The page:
It’s a perfect morning in Connecticut when more than 15,000 homeowners and businesses lose power. They will be in the dark for several hours while utility crews identify the cause and repair the damage. In this scenario, it doesn’t take long for the utility to discover the culprit is a squirrel that climbed into a major substation’s critical equipment and caused a short circuit. The blackout affects more than half the town’s customers and damages vital equipment. In addition, the repair is expensive and creates negative public relations for the utility. This is an event that occurs more frequently than one might realize—and an event that often can be avoided through a tried and true engineered solution.
According to the statistics in studies from Electric Power Research Institute (EPRI) and the U.S. Department of Energy (DOE), animal-caused outages can be attributed to at least $18 billion in lost economy each year, and, considering that many “unknown” outages are also animal caused, that number could be significantly higher. That price tag is causing many utility executives to appreciate what electricity’s inventor, Benjamin Franklin, realized many years ago—an ounce of prevention is worth a pound of cure.
A product of choice for many of North America’s largest electric utility companies is Greenjacket, manufactured by Cantega Technologies and distributed in the U.S. through Salisbury by Honeywell. Greenjacket utilizes a technology that allows companies to customize covers for a complete fit over all risk points. There is no “one size fits all” approach that allows for gaps and risk points. In addition, Cantega Technologies has the ability to install the covers in an energized yard. The cost savings of avoiding forced and unforced outages is significant, as is the savings on equipment repair and replacement. This product has been so effective in preventing animal contact that several companies have adopted Greenjacket as the standard for their animal mitigation strategy.
Ken Tetzlaff, maintenance application technician for AltaLink Management, said, “AltaLink uses Greenjacket covers in our network of substations. The product helps us reduce and mitigate reliability risks associated with bird and animal-based outages. Greenjacket worked closely with us to develop a unique and custom-based solution for the different types of equipment located in each station where cover-up was required. Engineered Greenjacket covers are a precise fit and are easily removed and re-applied where access to connections or equipment is required. Based on the Greenjacket history of preventing outages, we have incorporated them as part of our engineering standards for cover-up in substations.”
Part of the Greenjacket product success has been the focus on meeting customer’s specific needs. Technicians for Cantega evaluate schematics and images of existing facilities to develop a budgetary estimate for a solution. They conduct a site assessment to determine risk points and use 3-D photogrammetry to obtain equipment dimensions. Cantega then delivers a site protection plan that includes a prioritized, itemized list of protective covers required to mitigate bird and animal-caused outages. Cantega then manufactures the product, can deliver it to the client, and can supervise the installation or install the product.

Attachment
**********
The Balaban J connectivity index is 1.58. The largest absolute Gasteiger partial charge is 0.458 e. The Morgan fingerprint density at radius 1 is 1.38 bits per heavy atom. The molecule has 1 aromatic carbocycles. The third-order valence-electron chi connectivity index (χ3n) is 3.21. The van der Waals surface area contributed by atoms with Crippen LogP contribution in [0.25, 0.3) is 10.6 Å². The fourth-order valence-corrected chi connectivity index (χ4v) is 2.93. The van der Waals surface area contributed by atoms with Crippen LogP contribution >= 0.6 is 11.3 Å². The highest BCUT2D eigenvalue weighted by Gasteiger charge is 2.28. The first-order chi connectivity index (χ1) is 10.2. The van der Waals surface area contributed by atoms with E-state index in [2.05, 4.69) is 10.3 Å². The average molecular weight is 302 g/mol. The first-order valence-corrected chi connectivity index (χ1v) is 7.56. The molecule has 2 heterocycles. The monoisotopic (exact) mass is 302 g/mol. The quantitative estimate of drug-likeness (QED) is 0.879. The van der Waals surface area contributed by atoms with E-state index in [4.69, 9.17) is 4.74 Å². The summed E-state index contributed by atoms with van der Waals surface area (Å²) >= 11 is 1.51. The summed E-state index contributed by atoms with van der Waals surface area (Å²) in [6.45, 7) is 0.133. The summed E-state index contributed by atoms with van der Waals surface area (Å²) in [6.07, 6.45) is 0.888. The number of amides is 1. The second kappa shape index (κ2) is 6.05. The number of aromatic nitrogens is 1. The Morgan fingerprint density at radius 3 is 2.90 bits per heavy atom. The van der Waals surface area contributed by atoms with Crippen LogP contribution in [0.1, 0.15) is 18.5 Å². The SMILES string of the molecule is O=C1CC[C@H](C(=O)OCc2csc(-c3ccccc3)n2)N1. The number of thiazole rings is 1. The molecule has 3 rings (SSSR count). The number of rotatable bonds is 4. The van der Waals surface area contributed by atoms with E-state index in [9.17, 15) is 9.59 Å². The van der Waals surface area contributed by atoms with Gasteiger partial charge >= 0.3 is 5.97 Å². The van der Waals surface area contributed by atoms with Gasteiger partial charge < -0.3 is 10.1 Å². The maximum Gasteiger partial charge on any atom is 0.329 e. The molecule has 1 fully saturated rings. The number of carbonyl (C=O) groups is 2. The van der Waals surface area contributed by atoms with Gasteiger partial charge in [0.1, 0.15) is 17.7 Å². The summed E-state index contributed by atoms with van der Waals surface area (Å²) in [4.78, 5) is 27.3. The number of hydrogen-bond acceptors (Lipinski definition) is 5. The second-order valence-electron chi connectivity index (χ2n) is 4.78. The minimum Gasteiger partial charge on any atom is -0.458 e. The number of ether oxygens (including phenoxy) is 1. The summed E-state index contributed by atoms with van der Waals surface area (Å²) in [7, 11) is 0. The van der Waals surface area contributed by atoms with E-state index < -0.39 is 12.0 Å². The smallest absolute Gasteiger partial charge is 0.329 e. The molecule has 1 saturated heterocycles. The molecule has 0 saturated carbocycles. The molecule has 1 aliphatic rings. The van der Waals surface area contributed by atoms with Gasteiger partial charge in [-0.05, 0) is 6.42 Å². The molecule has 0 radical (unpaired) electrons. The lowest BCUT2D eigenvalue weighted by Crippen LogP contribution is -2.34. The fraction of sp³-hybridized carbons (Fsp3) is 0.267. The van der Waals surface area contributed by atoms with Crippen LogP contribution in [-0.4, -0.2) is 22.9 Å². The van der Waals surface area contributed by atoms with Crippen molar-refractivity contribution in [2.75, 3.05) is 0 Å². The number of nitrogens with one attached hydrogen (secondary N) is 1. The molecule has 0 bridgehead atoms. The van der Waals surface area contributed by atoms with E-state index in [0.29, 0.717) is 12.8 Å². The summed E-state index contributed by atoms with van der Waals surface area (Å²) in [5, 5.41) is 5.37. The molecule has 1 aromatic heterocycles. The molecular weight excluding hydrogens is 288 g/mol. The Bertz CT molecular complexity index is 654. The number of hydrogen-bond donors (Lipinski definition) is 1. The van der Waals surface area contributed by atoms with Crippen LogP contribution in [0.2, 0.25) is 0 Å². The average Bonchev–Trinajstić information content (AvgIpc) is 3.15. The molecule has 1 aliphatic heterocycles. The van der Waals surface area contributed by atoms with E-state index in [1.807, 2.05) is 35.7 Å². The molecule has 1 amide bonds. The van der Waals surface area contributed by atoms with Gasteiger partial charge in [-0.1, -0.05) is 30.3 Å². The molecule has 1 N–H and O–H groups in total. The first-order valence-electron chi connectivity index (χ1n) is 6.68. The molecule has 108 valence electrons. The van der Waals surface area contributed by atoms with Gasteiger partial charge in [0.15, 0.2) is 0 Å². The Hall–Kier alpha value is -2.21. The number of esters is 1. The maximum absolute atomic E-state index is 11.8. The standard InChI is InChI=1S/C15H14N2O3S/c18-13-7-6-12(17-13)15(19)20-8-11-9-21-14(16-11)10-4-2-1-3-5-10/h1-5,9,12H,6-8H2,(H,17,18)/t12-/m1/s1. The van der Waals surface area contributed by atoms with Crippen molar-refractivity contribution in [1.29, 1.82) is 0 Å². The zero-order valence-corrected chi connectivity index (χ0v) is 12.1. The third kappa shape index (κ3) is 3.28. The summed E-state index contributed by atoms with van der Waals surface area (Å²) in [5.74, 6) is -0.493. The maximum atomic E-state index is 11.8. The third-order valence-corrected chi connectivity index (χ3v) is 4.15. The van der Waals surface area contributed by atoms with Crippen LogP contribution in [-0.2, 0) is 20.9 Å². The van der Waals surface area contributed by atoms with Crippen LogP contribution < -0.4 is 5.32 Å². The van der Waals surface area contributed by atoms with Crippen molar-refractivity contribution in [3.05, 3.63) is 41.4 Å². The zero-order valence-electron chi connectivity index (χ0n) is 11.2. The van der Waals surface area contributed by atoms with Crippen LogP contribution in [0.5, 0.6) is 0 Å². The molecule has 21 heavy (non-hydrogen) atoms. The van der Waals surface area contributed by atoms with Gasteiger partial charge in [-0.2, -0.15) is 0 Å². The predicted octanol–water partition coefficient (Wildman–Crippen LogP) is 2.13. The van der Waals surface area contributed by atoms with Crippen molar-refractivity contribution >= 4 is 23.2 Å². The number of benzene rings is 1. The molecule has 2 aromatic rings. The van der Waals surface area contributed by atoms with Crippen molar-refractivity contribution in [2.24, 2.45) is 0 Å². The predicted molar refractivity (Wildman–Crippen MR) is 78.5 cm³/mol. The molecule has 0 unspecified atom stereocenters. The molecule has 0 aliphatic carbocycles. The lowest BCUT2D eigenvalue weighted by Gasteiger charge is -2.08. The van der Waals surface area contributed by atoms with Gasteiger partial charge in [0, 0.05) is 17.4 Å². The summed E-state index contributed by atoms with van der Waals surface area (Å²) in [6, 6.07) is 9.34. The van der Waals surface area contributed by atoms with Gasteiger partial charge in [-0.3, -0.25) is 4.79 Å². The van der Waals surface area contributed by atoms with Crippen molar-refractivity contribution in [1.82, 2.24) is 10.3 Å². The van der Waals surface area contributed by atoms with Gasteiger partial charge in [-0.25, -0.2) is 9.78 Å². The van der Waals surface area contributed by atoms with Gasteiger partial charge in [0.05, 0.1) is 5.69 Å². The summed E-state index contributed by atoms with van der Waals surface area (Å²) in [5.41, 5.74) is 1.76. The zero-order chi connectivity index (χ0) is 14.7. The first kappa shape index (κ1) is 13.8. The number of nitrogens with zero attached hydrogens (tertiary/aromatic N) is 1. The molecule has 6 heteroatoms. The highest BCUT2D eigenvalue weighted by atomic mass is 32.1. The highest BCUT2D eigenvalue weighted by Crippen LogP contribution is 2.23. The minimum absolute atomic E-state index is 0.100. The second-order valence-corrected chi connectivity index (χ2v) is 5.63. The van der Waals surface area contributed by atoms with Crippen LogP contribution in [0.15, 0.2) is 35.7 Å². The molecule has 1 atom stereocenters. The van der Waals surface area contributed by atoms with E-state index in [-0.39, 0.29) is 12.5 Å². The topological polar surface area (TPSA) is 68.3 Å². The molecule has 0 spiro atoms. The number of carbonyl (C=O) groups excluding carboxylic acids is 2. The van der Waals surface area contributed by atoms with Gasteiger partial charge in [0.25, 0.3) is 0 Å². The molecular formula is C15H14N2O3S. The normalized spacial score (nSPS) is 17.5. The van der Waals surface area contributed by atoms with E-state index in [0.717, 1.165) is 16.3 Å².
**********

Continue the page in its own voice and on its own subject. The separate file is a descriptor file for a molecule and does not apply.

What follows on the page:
A Brief History
Cantega Technologies was founded in 2001 by a power lineman, Martin Niles, who knew firsthand there was a better way to build power system protection and improve reliability. Niles had 25 years in the field and witnessed the damage and disruption caused by bird and animal contact with electrical equipment. He recognized the value of customized fitting covers vs. the “one size fits all” approach, and he realized having a product that can be installed quickly in an energized environment added value to utilities. The Greenjacket engineered solution is the result of those observations. In Canada, Greenjacket is used by AltaLink, BC Hydro, Fortis, Hydro One, Hydro Quebec, SaskPower, Manitoba Hydro and other utilities. Customers such as Shell and Anadarko also have adopted the use of Greenjacket where the cost of an outage is measured in lost revenue and can amount to millions of dollars for a brief outage. In the U.S., Cantega recently partnered with Salisbury by Honeywell to distribute Greenjacket and now has projects in California, Colorado, Ohio and Wyoming.
“The key to preventing animal caused outages is a better fitting product. Gaps create shelter for smaller animals and bugs, which attract larger predators. Greenjacket works because it completely covers risk points and eliminates opportunities for animal nesting and contact. Significant cost savings are realized in outage related downtime, repairs and overtime labor costs that are a typical result of bird or animal contact with energized equipment,” Niles said.
The product offers further value because it can be installed on energized equipment. The company has developed hot stick tools to allow Greenjacket products to be installed “hot”—eliminating expensive and sometimes impossible-to-schedule outages where equipment must be protected.
As utilities attempt to harden their systems and improve reliability, more of them are recognizing the importance of effective animal risk mitigation programs. No utility wants to explain to customers and regulators that widespread outages and costly damages were caused by raccoons, snakes, squirrels, wild turkeys and birds. In addition, no utility wants the exposure of criticism and fines from regulators as a result of reliability issues. They believe the small investment to protect critical infrastructure is well worth it.